A common approach with Timeboxed Iterations is to
allocate as many UserStories as possible to
each iteration in order to maximize the utilization of the staff involved.
Slack is the policy of deliberately leaving time that isn’t
allocated for stories, using that time for unplanned work. Although this seems
inefficient, it usually yields a significant improvement for the
productivity of a team.
A good way to introduce slack into planning is to use it to cope with the
inherent uncertainty of planning. A team that averages 20 stories per iteration
won’t complete exactly that number every iteration. Instead we’ll see a range:
say from 15 to 22. In this situation the team can plan at their lowest
consistent number (15) and treat the additional time as slack.
One benefit of this approach is that it reduces the variability of story
completion. Rather than wondering if this iteration will complete those last
five of a 20 story allocation, we can expect 15 with high confidence. For
planning and coordination, higher confidence is often worth more than trying
to maximize throughput.
People often fear that slack will lead to idleness, but there are many
productive ways to use that slack time. The most obvious is to tackle
additional stories as an uncommitted bonus. This doesn’t affect the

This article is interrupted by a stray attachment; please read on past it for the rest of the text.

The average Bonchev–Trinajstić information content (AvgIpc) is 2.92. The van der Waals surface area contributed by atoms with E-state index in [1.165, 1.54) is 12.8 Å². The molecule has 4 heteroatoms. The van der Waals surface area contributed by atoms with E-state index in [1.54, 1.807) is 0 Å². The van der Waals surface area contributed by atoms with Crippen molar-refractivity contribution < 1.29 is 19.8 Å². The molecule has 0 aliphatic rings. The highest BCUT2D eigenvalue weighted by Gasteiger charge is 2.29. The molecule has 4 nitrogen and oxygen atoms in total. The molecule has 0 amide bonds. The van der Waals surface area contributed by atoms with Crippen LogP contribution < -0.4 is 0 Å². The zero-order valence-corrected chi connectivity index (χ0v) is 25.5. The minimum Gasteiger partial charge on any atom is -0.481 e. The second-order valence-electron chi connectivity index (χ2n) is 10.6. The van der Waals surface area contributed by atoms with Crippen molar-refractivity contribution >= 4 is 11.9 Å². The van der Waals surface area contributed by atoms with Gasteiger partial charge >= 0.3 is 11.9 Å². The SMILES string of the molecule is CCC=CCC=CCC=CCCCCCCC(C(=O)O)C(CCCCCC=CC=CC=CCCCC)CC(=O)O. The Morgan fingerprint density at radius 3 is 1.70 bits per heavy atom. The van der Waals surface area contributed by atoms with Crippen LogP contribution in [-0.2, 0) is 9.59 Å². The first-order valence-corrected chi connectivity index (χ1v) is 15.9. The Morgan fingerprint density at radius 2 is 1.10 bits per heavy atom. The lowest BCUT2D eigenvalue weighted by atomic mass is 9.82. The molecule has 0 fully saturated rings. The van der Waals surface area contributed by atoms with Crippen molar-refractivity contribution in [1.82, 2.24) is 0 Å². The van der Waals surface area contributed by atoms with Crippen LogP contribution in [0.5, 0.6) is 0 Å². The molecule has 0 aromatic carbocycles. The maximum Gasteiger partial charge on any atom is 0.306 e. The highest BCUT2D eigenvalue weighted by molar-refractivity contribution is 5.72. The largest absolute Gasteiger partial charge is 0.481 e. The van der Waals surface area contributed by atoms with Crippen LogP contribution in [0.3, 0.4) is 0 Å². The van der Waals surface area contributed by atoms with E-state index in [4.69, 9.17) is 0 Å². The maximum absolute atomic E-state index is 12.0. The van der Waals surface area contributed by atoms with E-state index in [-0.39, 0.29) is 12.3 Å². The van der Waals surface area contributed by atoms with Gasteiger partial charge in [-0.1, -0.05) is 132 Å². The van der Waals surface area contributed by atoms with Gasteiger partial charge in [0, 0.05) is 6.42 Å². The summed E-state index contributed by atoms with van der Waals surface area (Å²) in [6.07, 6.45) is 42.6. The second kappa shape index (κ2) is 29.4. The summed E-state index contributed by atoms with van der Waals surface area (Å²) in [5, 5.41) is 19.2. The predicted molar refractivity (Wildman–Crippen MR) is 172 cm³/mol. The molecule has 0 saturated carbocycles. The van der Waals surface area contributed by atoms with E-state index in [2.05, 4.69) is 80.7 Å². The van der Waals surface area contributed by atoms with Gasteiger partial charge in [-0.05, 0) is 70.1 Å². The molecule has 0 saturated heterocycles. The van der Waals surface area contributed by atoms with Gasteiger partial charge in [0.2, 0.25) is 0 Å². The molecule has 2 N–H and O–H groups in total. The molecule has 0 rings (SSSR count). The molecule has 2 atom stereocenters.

predictability of the lower commitment rate, but gets more done on an
But doing more stories is often not the most productive thing to do. Most
teams are slowed by factors in their working environment. There may be
inefficiencies in the build process, cruft in the code base, or
unfamiliarity with productivity tools (most people have all sorts of undiscovered
gems in their IDEs). Spending the slack time on these can make a big
difference by increasing productivity in future interactions. Indeed the most
common productivity problem teams face is due to a congested schedule that
allows these impediments to fester.
Another good use of Slack is activities that increase collaboration with
customers. Often the biggest impediment to true productivity is a development
team that doesn’t really understand how best to improve the work of their
customers and users. Learning more about them, even if it’s as simple as
spending an afternoon shadowing a user, can do much to amplify the value of
Slack improves a team’s ability to respond to urgent requests. Often teams
need to collaborate, such as extending an API for another team’s feature. Without
slack, such work needs to be scheduled into the plan, increasing delay, and
the cycle time of other teams. Small tasks can be handled in slack, done
quickly with little ceremony. Remember that high utilization increases
While I’ve described slack here in terms of Timeboxed Iterations it is also important to Continuous Flow. The smell here is if a continuous flow team is always
busy – that indicates not enough slack, which will make them slower to respond
to requests and unable to look after their working environment.
While slack is both important and often undervalued, it’s a seasoning not
the main dish. A schedule that’s all slack gives up visibility and longer-term
planning. But to run without it is like skimping on your oil changes.
For more detail on Slack, how much to use and how to use it well,
see The Art of Agile Development. The chapter on slack is available in
full text on his website.
Tom DeMarco’s 2002 book had a huge influence
in making more people understand the importance of slack.